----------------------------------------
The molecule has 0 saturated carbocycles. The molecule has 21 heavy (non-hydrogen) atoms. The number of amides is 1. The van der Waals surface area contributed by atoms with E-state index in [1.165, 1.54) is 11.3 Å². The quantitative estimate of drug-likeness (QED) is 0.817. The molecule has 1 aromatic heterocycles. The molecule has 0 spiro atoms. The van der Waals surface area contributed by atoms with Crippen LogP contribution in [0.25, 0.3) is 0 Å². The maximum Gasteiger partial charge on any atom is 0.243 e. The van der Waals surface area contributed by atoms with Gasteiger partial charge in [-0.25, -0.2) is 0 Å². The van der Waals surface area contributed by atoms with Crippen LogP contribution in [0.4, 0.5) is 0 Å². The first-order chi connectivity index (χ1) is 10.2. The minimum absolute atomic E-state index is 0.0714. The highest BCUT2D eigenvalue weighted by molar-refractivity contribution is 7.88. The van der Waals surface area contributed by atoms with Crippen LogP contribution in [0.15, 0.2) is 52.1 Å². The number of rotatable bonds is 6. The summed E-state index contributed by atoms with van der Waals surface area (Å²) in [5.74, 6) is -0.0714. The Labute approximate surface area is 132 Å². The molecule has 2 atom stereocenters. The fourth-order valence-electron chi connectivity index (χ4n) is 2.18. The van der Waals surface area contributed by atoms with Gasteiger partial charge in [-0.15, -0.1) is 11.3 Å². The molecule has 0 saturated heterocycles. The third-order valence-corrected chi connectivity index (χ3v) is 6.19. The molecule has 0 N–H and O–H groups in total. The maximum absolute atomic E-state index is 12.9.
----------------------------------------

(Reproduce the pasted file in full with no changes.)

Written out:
The molecule has 0 saturated carbocycles. The molecule has 21 heavy (non-hydrogen) atoms. The number of amides is 1. The van der Waals surface area contributed by atoms with E-state index in [1.165, 1.54) is 11.3 Å². The quantitative estimate of drug-likeness (QED) is 0.817. The molecule has 1 aromatic heterocycles. The molecule has 0 spiro atoms. The van der Waals surface area contributed by atoms with Crippen LogP contribution in [0.25, 0.3) is 0 Å². The maximum Gasteiger partial charge on any atom is 0.243 e. The van der Waals surface area contributed by atoms with Gasteiger partial charge in [-0.25, -0.2) is 0 Å². The van der Waals surface area contributed by atoms with Crippen LogP contribution in [0.4, 0.5) is 0 Å². The first-order chi connectivity index (χ1) is 10.2. The minimum absolute atomic E-state index is 0.0714. The highest BCUT2D eigenvalue weighted by molar-refractivity contribution is 7.88. The van der Waals surface area contributed by atoms with Crippen LogP contribution in [0.15, 0.2) is 52.1 Å². The number of rotatable bonds is 6. The summed E-state index contributed by atoms with van der Waals surface area (Å²) in [5.74, 6) is -0.0714. The Labute approximate surface area is 132 Å². The molecule has 2 atom stereocenters. The fourth-order valence-electron chi connectivity index (χ4n) is 2.18. The van der Waals surface area contributed by atoms with Gasteiger partial charge in [-0.15, -0.1) is 11.3 Å². The molecule has 0 saturated heterocycles. The third-order valence-corrected chi connectivity index (χ3v) is 6.19. The molecule has 0 N–H and O–H groups in total. The maximum absolute atomic E-state index is 12.9.